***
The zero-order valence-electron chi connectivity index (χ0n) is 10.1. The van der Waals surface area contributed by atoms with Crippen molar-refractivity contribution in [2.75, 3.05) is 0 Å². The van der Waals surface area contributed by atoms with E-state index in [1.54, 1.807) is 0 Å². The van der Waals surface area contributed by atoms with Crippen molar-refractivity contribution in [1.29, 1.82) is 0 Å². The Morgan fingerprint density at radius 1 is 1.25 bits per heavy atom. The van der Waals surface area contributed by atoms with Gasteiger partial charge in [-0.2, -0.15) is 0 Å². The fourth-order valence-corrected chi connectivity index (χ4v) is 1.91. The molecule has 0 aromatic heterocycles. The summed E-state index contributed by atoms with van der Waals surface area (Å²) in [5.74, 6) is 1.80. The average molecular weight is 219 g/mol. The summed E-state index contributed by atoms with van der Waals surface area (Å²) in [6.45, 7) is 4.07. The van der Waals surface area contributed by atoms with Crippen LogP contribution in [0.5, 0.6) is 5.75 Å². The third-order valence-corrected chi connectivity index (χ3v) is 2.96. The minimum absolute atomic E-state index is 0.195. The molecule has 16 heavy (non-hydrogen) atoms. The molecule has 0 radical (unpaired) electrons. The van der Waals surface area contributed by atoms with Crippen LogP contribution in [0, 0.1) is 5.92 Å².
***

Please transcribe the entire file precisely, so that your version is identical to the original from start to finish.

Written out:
The zero-order valence-electron chi connectivity index (χ0n) is 10.1. The van der Waals surface area contributed by atoms with Crippen molar-refractivity contribution in [2.75, 3.05) is 0 Å². The van der Waals surface area contributed by atoms with E-state index in [1.54, 1.807) is 0 Å². The van der Waals surface area contributed by atoms with Crippen molar-refractivity contribution in [1.29, 1.82) is 0 Å². The Morgan fingerprint density at radius 1 is 1.25 bits per heavy atom. The van der Waals surface area contributed by atoms with Gasteiger partial charge in [-0.2, -0.15) is 0 Å². The fourth-order valence-corrected chi connectivity index (χ4v) is 1.91. The molecule has 0 aromatic heterocycles. The summed E-state index contributed by atoms with van der Waals surface area (Å²) in [5.74, 6) is 1.80. The average molecular weight is 219 g/mol. The summed E-state index contributed by atoms with van der Waals surface area (Å²) in [6.45, 7) is 4.07. The van der Waals surface area contributed by atoms with Crippen LogP contribution in [0.5, 0.6) is 5.75 Å². The third-order valence-corrected chi connectivity index (χ3v) is 2.96. The minimum absolute atomic E-state index is 0.195. The molecule has 16 heavy (non-hydrogen) atoms. The molecule has 0 radical (unpaired) electrons. The van der Waals surface area contributed by atoms with Crippen LogP contribution in [0, 0.1) is 5.92 Å².